The present results showed a significant relationship between age and Ely Cyst. These finding are consistent with previous studies conducted by Sun mee bae et al. studies [19].

Emshof et al. [24] found that 60% of patients with mean age of 37 had erosion. In this study 39% of patients with mean age of 34 had erosion.

Similar to findings of Cömert Kiliç S et al. [29], our study showed no significant relationship between aging and prevalence of degenerative bony changes of TMJ.

In our study, we found that bilaterally occurring osteophyte were significantly more common than unilateral osteophytes in both male and female subjects. However, we did not observe a significant association between bilateral and unilateral occurrence of other studied bony changes. These results are consistent with those reported by A. M. Ferraz et al. [30].

The present results found no significant relationship between age and condylar erosion. This result contrasts with the findings of studies of M. Imanimoghaddam [12], who reported a positive correlation between age and the prevalence of condylar erosion. This disagreement could be attributed to the differences in the age distribution of the study populations, as well as variations in the diagnostic criteria used to assess condylar erosion.

Our study found no statistically significant association between age and osteophyte which is opposite to K. Alexiou et al. [22] and Paknahad et al. [31] findings that concluded the prevalence of osteophyte increases with age. The discrepancy in results may be due to differences in study population. Additionally, genetic and environmental factors may contribute to the development and progression of osteophytes, which could var across different populations and geographic regions.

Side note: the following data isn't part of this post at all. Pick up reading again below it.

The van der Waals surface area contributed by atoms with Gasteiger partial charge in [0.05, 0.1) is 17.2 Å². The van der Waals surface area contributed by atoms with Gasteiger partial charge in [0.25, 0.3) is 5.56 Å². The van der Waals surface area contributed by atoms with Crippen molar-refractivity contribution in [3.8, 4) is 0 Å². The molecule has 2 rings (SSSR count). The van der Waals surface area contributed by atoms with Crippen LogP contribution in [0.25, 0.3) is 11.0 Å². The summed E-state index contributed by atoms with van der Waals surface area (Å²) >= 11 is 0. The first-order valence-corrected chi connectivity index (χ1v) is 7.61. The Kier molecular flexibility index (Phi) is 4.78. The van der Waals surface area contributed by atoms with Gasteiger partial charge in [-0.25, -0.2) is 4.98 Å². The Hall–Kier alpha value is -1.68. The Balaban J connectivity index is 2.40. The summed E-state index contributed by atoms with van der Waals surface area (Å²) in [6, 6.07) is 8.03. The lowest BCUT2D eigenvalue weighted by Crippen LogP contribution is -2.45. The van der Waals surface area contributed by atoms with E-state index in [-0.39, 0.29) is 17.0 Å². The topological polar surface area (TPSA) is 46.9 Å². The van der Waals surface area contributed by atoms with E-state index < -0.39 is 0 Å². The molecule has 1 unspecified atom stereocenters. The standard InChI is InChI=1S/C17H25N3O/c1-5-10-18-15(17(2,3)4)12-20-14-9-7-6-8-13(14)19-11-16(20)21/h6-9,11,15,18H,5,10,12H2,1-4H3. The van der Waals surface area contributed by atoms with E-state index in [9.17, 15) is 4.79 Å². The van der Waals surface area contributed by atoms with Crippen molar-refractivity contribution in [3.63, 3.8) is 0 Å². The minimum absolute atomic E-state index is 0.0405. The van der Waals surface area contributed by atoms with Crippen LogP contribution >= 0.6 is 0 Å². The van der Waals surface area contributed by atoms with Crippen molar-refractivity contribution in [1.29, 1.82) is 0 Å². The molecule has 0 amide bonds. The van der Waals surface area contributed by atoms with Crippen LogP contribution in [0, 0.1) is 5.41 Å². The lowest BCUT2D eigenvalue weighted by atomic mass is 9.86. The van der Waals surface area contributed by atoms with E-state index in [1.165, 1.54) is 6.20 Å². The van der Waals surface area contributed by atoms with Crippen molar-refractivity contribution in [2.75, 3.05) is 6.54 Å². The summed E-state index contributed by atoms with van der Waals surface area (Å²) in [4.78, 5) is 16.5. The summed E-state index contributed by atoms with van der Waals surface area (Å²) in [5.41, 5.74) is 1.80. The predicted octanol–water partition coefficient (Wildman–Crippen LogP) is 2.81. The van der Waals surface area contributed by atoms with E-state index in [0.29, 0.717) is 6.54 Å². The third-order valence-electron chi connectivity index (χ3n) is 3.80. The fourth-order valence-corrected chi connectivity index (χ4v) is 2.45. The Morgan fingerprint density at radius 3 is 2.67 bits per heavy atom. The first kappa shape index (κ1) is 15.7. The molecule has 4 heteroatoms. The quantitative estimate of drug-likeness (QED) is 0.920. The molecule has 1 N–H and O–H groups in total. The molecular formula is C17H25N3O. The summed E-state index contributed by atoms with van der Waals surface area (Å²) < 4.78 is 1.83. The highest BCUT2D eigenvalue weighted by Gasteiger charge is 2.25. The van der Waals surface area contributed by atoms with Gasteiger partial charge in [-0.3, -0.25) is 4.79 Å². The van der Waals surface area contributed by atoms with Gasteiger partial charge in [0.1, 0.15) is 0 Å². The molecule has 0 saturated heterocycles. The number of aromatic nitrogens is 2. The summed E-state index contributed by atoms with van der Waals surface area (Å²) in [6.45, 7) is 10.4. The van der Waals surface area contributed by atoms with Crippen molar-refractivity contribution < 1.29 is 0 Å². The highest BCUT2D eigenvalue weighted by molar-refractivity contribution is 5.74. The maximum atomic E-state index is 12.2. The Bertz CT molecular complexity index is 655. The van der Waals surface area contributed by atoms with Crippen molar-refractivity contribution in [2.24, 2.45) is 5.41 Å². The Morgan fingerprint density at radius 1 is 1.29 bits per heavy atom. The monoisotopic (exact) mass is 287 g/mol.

Our study found a significant negative correlation between age and sclerosis, as evidenced by the statistically significant difference in mean age between patients with and without sclerosis. Specifically, we observed a decrease in the prevalence of sclerosis with increasing age. This result contradicts the findings of K. Alexiou et al. [22] who reported a positive correlation between age and sclerosis. This disagreement could be attributed to the different methodologies, patient population or random variations in the data.

Indeed, further investigations with larger sample sizes are needed to confirm or refute the results of the present investigation. This study has some design and technical limitations. First, since it was a retrospective study, it was difficult to clearly classify complex clinical symptoms. Second, the fluctuating nature of TMD symptoms and signs was not contemplated in the cross-sectional design [32].

It would be beneficial to conduct longitudinal studies to better understand the progression and natural history of TMD signs and symptoms. This would provide valuable insights into the underlying mechanisms and potential treatment options for TMD. Moreover, utilizing magnetic resonance imaging (MRI) would provide detailed information on soft tissue changes in TMD. This could help identify specific structural abnormalities or abnormalities in the TMJ that may be associated with TMD symptoms. Lastly, studying TMD in children would be important as it could provide insights into the early development and progression of TMD. Understanding the factors that contribute to TMD in children could potentially lead to early interventions and prevention strategies.